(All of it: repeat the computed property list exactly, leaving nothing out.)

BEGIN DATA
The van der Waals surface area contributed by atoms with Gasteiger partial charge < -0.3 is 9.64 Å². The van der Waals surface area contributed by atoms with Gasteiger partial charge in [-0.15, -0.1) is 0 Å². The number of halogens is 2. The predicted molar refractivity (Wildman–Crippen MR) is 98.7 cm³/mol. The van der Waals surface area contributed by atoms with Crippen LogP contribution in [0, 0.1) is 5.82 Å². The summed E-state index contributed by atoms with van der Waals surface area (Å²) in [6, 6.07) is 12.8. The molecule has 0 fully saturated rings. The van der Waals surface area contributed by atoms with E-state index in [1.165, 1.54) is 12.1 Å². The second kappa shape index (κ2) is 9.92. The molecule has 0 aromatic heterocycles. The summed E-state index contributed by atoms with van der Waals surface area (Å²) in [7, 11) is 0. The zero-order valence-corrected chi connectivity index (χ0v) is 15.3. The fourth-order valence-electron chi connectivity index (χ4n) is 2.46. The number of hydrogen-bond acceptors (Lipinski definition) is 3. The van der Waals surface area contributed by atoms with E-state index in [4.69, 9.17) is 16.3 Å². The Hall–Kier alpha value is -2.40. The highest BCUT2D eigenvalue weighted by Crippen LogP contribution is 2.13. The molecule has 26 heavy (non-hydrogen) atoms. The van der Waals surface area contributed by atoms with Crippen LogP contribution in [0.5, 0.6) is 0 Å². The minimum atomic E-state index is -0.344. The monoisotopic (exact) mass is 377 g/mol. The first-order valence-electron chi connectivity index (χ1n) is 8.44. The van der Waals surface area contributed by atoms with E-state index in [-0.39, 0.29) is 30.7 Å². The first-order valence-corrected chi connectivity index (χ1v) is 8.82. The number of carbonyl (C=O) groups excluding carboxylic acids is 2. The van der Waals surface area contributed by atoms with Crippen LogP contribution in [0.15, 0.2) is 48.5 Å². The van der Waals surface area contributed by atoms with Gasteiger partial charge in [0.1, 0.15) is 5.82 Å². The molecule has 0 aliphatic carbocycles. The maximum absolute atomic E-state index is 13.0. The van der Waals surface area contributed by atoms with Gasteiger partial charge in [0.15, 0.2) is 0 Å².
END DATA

The van der Waals surface area contributed by atoms with Gasteiger partial charge < -0.3 is 9.64 Å². The van der Waals surface area contributed by atoms with Gasteiger partial charge in [-0.15, -0.1) is 0 Å². The number of halogens is 2. The predicted molar refractivity (Wildman–Crippen MR) is 98.7 cm³/mol. The van der Waals surface area contributed by atoms with Crippen LogP contribution in [0, 0.1) is 5.82 Å². The summed E-state index contributed by atoms with van der Waals surface area (Å²) in [6, 6.07) is 12.8. The molecule has 0 fully saturated rings. The van der Waals surface area contributed by atoms with E-state index in [1.165, 1.54) is 12.1 Å². The second kappa shape index (κ2) is 9.92. The molecule has 0 aromatic heterocycles. The summed E-state index contributed by atoms with van der Waals surface area (Å²) in [7, 11) is 0. The zero-order valence-corrected chi connectivity index (χ0v) is 15.3. The fourth-order valence-electron chi connectivity index (χ4n) is 2.46. The number of hydrogen-bond acceptors (Lipinski definition) is 3. The van der Waals surface area contributed by atoms with E-state index in [4.69, 9.17) is 16.3 Å². The Hall–Kier alpha value is -2.40. The highest BCUT2D eigenvalue weighted by Crippen LogP contribution is 2.13. The molecule has 26 heavy (non-hydrogen) atoms. The van der Waals surface area contributed by atoms with Crippen LogP contribution in [0.5, 0.6) is 0 Å². The minimum atomic E-state index is -0.344. The monoisotopic (exact) mass is 377 g/mol. The first-order valence-electron chi connectivity index (χ1n) is 8.44. The van der Waals surface area contributed by atoms with E-state index in [-0.39, 0.29) is 30.7 Å². The first-order valence-corrected chi connectivity index (χ1v) is 8.82. The number of carbonyl (C=O) groups excluding carboxylic acids is 2. The van der Waals surface area contributed by atoms with Crippen LogP contribution in [0.15, 0.2) is 48.5 Å². The van der Waals surface area contributed by atoms with Gasteiger partial charge in [0.1, 0.15) is 5.82 Å². The molecule has 0 aliphatic carbocycles. The maximum absolute atomic E-state index is 13.0. The van der Waals surface area contributed by atoms with Gasteiger partial charge in [0.15, 0.2) is 0 Å².